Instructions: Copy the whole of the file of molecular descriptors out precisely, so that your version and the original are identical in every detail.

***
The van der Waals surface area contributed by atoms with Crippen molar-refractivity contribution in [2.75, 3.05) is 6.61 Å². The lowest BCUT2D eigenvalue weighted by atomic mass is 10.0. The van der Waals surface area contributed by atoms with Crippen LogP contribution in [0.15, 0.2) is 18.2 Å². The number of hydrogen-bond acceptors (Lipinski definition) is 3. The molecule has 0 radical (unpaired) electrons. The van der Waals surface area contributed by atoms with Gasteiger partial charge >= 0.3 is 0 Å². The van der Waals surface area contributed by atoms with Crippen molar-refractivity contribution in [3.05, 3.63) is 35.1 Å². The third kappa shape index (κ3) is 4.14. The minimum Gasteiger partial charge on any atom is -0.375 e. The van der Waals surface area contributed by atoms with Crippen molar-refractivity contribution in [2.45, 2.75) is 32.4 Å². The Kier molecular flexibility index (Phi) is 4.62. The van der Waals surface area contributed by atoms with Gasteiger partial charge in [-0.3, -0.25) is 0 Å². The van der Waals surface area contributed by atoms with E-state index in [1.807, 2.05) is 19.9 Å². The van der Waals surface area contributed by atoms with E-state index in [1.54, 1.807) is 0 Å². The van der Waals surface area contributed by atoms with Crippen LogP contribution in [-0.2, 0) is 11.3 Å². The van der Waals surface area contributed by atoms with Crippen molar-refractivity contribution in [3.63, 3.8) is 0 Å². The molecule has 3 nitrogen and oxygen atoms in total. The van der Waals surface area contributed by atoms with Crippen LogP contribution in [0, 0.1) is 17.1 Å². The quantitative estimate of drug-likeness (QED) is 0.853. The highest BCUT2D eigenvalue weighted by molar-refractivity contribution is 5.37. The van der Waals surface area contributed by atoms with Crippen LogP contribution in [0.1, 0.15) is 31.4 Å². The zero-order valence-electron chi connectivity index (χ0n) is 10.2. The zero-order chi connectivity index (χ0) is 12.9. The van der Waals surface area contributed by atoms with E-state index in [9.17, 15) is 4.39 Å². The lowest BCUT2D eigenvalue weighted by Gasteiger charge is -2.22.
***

The van der Waals surface area contributed by atoms with Crippen molar-refractivity contribution in [2.75, 3.05) is 6.61 Å². The lowest BCUT2D eigenvalue weighted by atomic mass is 10.0. The van der Waals surface area contributed by atoms with Crippen LogP contribution in [0.15, 0.2) is 18.2 Å². The number of hydrogen-bond acceptors (Lipinski definition) is 3. The molecule has 0 radical (unpaired) electrons. The van der Waals surface area contributed by atoms with Gasteiger partial charge >= 0.3 is 0 Å². The van der Waals surface area contributed by atoms with Crippen molar-refractivity contribution in [3.05, 3.63) is 35.1 Å². The third kappa shape index (κ3) is 4.14. The minimum Gasteiger partial charge on any atom is -0.375 e. The van der Waals surface area contributed by atoms with Crippen molar-refractivity contribution in [2.45, 2.75) is 32.4 Å². The Kier molecular flexibility index (Phi) is 4.62. The van der Waals surface area contributed by atoms with Gasteiger partial charge in [-0.3, -0.25) is 0 Å². The van der Waals surface area contributed by atoms with E-state index in [1.807, 2.05) is 19.9 Å². The van der Waals surface area contributed by atoms with E-state index in [1.54, 1.807) is 0 Å². The van der Waals surface area contributed by atoms with Crippen LogP contribution in [-0.2, 0) is 11.3 Å². The van der Waals surface area contributed by atoms with Crippen molar-refractivity contribution in [3.63, 3.8) is 0 Å². The molecule has 3 nitrogen and oxygen atoms in total. The van der Waals surface area contributed by atoms with Crippen LogP contribution in [0, 0.1) is 17.1 Å². The quantitative estimate of drug-likeness (QED) is 0.853. The highest BCUT2D eigenvalue weighted by molar-refractivity contribution is 5.37. The van der Waals surface area contributed by atoms with Crippen LogP contribution in [0.1, 0.15) is 31.4 Å². The zero-order valence-electron chi connectivity index (χ0n) is 10.2. The zero-order chi connectivity index (χ0) is 12.9. The van der Waals surface area contributed by atoms with E-state index in [9.17, 15) is 4.39 Å². The lowest BCUT2D eigenvalue weighted by Gasteiger charge is -2.22.